I want my enemy to turn to face the player but I can’t figure out the raycast thingy.
How do you think it should work?
Do you have any knowledge abouth linear math?
Nope, but I am trying to get my enemy to turn in a direction until it faces the player. Is raycast the correct thing in this instance? I’m not sure. My goal for the enemy is to make it turn to face the player, then move towards them and shoot bursts of bullets.
How would you know enemy is facing player or not?
my idea was with raycast, and the result would either be null, tree, or the player. If the result was the player, the enemy would stop turning.
So it should turn continuously, right?
Until the player is in front of it
Okay, then there are a lot of ways you can achieve that.
But imagine situation, when enemy face with player and player moves left a little. Will enemy turn again?
I was hoping, yes. Is there a way to do that?
Sure, it’s pretty easy.
But still, your enemy is kinda retard, if it start to turn when player moved cross it’s rotation.
Probably it should turn to face player, in any direction. And if player moves, find a closest way to face him again.
This is a little more complicated, but still, easy, if you know some linear math.
Ok so how do i go about that
I want you to read this article
I find it extremely useful.
When you will done, I’ll explain how to implement this on PC.
Ok, got that. Now how do I implement this with PlayCanvas?
Okay, you need to find a vector, which you should turn you enemy in order to face the player.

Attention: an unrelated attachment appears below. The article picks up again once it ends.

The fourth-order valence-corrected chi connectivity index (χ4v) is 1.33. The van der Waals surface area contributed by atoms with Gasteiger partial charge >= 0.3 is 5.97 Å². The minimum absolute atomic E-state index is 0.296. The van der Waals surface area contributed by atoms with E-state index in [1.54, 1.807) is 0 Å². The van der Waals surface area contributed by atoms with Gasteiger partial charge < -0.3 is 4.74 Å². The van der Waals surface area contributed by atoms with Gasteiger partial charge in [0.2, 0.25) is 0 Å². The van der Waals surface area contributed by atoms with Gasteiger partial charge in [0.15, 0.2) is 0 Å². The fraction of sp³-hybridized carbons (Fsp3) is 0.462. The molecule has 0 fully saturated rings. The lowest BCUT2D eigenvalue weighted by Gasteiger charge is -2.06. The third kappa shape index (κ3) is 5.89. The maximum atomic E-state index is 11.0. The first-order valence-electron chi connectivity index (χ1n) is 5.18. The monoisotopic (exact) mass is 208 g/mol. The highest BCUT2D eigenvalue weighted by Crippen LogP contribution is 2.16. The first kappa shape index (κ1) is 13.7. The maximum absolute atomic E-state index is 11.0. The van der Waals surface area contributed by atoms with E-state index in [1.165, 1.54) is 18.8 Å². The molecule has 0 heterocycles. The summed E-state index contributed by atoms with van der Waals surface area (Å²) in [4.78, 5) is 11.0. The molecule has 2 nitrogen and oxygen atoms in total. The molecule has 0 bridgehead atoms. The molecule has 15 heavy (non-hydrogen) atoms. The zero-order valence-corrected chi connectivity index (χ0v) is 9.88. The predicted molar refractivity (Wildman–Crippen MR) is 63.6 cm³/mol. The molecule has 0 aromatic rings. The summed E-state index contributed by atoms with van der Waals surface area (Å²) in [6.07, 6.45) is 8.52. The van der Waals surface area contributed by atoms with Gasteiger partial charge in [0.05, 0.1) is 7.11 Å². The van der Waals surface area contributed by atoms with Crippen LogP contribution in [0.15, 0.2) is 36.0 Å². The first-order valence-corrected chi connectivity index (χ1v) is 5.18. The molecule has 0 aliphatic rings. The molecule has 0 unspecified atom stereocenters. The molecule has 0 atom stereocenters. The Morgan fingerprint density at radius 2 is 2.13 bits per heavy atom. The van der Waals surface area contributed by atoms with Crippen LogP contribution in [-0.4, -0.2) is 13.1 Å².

Lucky to you, there is a build-in function for this purpose. But I strongly recommend you to understand how it works.
var position = this.player.getPosition().clone(); this.entity.lookAt(position); // this.entity.rotateLocal(90,0 , 180); If your enemy is not looking forward by default.
Ok so I have it so it looks at the player. Do I use the rotate you mentioned, or what?
I don’t know exactly, depends on your implementation.
Now it always looks at player, okay. The next step is to make it turn.
You have to find a difference between enemy’s current direction and direction, when it sees player.
And now you have to use linear math from that article.
I’m sorry, but I wound’t tell you the straight way to do that. You have to solve it by yourself.
There is another useful article which describes how lookAt function works.
I looked at the game. It does everything right… except one thing. I want its gun to point at the player, so how do I make the computer overcorrect a little bit? Do I just add the position variable to a number?
Basically, yes. Add difference between gun’s and enemy’s directions.